The Politics of Energy Is Changing

In February, Russia launched a new Arctic strategy, the latest signal of its intent in the contested, melting polar region. Closer to the equator, temperatures rose in the South China Sea, as Asian nations vied over a cluster of uninhabited islands. Meanwhile, negotiations over the future of Iran's nuclear programme looked set for a breakthrough, only to fall apart days later. These disparate issues are connected by a common thread: the pursuit of fossil fuels.

Bad energy policy is not just polluting our planet; it is polluting our politics, and warping international relations. It is the invisible force holding nations in thrall to dictators, causing conflicts and repressing human rights, a suffocating inertia that holds back democracy and development. Just as it pollutes the air, the politics of energy is polluting foreign policy.

For more than a century, the fight for fossil fuel resources has shaped the world. It has driven companies to corruption, governments to repression, and nations to war. The struggle to secure and control energy supplies is at the heart of some of our thorniest global problems, from instability in the Middle East to territorial claims in the newly accessible Arctic. The world's hottest flashpoints are located over its richest reserves. Economies have been ruined, and populations repressed, all in the name of fossil fuels.

Thankfully, the clean energy resources needed to fix the climate problem are now becoming cost competitive with fossil fuels. And clean energy not only has the power to heal our climate, it also has the potential to transform international relations. New sources of energy -- solar, wind, and waves -- are much more widely distributed than fossil fuels. Some areas are marginally better than others, but there are no 'resource fields': huge patches of sky and ocean can be used to generate renewable energy. No longer will nations launch wars over oil, or will energy companies instigate coup d'états to secure contracts. There will be no wars over energy reserves because there will be no energy reserves to fight over. Clean technologies will be truly disruptive and change the way we look at the world.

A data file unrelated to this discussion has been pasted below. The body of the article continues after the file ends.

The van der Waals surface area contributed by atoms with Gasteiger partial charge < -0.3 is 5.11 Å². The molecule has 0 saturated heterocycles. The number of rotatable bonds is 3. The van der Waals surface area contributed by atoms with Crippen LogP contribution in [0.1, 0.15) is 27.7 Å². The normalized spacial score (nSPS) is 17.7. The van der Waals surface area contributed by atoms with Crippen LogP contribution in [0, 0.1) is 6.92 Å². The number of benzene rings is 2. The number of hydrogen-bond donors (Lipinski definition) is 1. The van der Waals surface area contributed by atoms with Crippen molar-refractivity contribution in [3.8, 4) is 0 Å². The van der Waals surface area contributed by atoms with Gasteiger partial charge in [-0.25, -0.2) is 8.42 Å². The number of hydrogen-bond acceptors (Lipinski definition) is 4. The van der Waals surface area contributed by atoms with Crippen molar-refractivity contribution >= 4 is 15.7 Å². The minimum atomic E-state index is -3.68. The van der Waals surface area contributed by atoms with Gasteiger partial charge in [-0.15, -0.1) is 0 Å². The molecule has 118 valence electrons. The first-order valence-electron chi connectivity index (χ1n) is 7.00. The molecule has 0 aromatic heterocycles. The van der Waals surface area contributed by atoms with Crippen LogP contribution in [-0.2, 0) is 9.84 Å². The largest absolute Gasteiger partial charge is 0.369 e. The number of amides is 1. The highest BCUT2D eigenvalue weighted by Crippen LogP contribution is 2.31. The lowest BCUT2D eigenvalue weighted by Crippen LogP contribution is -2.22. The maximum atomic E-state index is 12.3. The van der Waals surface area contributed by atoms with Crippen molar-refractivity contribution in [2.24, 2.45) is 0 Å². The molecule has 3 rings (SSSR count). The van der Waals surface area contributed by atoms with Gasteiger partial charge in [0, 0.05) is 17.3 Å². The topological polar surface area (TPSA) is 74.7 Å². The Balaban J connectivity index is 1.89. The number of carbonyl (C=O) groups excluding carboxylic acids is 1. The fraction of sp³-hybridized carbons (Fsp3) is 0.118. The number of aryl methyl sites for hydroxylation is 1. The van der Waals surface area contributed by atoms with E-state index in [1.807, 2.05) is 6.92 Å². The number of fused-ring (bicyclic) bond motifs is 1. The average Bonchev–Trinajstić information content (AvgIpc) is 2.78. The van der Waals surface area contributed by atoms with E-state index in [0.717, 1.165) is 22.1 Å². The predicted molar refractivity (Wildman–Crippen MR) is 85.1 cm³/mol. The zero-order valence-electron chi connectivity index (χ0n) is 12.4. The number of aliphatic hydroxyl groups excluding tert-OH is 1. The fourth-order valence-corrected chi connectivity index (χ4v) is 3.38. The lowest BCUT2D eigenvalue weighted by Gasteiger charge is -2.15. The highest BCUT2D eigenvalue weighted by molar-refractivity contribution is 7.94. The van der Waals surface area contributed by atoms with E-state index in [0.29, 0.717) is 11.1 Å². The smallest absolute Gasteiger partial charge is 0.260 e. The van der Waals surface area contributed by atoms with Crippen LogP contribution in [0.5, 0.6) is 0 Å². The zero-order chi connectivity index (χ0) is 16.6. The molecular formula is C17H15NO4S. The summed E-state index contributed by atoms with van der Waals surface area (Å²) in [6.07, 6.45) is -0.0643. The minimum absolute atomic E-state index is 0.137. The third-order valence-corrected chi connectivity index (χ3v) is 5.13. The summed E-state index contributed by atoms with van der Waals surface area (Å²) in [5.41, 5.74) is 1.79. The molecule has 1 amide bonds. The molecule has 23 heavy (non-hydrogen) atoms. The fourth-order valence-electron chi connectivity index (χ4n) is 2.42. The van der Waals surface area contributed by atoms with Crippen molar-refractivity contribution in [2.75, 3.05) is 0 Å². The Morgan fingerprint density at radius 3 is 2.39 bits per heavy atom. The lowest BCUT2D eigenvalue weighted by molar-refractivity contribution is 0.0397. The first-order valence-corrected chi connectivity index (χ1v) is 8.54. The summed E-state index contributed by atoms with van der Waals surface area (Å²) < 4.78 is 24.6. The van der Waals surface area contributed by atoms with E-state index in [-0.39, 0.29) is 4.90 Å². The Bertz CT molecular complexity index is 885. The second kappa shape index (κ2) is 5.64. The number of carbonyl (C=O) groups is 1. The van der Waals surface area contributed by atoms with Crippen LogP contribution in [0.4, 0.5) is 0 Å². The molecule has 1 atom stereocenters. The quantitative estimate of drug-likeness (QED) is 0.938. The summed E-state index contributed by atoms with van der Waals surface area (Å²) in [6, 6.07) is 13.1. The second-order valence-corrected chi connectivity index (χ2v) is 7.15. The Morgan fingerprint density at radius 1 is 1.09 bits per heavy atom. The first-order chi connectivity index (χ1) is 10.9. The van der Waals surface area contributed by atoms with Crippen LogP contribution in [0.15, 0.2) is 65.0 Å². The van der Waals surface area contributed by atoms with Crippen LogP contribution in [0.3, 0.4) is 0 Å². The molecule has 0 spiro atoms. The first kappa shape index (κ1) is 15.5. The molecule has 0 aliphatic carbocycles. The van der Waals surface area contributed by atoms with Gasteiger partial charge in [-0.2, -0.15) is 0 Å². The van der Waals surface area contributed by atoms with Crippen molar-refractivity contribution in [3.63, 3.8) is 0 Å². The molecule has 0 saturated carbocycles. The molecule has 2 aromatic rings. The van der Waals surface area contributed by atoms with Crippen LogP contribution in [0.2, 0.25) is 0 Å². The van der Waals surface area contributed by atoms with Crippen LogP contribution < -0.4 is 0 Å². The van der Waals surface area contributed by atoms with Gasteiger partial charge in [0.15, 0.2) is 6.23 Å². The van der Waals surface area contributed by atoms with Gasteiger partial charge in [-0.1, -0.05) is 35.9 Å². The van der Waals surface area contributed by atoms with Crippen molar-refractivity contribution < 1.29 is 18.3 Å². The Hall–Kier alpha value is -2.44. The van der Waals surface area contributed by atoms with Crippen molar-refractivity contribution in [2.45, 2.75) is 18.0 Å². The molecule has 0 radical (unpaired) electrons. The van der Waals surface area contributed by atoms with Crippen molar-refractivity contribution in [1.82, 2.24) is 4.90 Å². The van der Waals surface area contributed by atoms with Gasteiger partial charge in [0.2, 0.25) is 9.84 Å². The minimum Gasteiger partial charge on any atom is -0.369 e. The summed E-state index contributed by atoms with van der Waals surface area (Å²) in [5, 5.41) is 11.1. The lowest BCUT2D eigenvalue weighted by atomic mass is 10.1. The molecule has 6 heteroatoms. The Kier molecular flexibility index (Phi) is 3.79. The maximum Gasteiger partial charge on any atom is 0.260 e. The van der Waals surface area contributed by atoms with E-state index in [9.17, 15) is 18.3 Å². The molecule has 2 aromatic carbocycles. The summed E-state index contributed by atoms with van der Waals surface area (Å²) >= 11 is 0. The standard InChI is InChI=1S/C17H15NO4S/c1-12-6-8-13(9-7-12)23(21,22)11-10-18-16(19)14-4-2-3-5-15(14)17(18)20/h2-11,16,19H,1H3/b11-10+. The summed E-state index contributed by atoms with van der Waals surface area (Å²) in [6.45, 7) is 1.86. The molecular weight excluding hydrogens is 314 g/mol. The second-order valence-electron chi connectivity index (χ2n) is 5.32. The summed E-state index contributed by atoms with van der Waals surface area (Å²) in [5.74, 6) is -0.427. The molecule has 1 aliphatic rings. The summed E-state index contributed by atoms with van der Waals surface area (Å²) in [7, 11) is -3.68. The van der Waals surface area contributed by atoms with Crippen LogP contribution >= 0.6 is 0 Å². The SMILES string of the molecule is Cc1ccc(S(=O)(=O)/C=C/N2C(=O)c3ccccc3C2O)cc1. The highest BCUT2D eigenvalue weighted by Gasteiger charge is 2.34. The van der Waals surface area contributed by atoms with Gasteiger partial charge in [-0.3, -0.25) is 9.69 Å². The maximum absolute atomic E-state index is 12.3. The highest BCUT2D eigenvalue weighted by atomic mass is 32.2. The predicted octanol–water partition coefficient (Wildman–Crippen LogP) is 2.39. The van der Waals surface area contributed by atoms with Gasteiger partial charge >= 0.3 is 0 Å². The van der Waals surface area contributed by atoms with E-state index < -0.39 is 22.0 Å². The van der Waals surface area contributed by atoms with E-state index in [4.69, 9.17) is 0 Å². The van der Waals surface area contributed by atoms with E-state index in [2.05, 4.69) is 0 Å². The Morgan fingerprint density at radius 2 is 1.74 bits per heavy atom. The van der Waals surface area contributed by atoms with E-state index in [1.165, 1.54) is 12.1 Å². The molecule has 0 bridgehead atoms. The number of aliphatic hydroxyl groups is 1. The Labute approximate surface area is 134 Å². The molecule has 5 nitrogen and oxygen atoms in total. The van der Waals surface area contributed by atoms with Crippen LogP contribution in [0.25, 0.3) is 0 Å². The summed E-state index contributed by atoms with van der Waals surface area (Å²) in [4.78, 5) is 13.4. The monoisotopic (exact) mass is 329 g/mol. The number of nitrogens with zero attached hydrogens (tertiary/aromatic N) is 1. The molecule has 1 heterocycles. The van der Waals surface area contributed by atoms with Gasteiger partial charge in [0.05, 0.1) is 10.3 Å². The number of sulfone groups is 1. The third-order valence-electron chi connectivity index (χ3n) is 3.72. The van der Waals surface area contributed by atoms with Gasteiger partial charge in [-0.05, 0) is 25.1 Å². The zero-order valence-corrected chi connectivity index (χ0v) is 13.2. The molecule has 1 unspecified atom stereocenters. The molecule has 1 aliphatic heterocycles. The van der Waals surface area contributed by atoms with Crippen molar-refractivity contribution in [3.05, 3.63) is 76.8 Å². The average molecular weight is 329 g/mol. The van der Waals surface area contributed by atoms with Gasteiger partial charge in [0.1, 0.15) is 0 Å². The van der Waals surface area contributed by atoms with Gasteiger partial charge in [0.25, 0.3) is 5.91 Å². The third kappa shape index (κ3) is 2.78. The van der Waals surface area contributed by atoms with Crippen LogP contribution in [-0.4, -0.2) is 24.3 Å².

Moving to clean energy is not just about rewiring the global economy. It is also about a significant shift in the established geopolitical order, a shuffling of the deck in the political great game. This redistribution of resources will bring a new global balance of power. Shale gas and scarcity have begun this process; in a few decades, we may well see an energy-independent America, and an import-dependent Saudi Arabia. But the map will be radically redrawn when clean energy takes over. As a multipolar world emerges, we have a chance to remake energy politics.

I have some first-hand experience of what happens when energy politics rub up against democracy. When I was ousted as President of the Maldives in a police and military coup in February last year, it was telling that those countries that rushed to recognize the new, coup-installed regime were the same nations that had opposed the Maldives' aggressive climate diplomacy under my tenure.

For people who live in great open lands, in the frontier societies, the world looks very big indeed. Coastal erosion does not seem so pressing when you have the great land mass of continental America behind you. But for my people, island people, the world around us is water. That is what gives us life, sustains us; now it threatens to drown us, and we have no place else to go. For climate vulnerable countries, such as mine, fossil fuels threaten our very existence. In May, carbon concentrations in the atmosphere passed the symbolic, and dangerous, threshold of 400 parts per million. For the Maldives, climate change is no longer tomorrow's problem.

That is why I believe the fight against climate change is not just an earth science issue, or an economic issue: it is a human rights issue. The way we respond to it will shape not just our environment, but also geopolitical reality for generations to come.

We stand on the brink of a different world. One where the Niger Delta is known not as a toxic breeding ground of instability, but for its rich agricultural soils; where the Strait of Hormuz is not a semi-militarized zone, but just another unpatrolled sea. The politics of energy is changing, and not a moment too soon.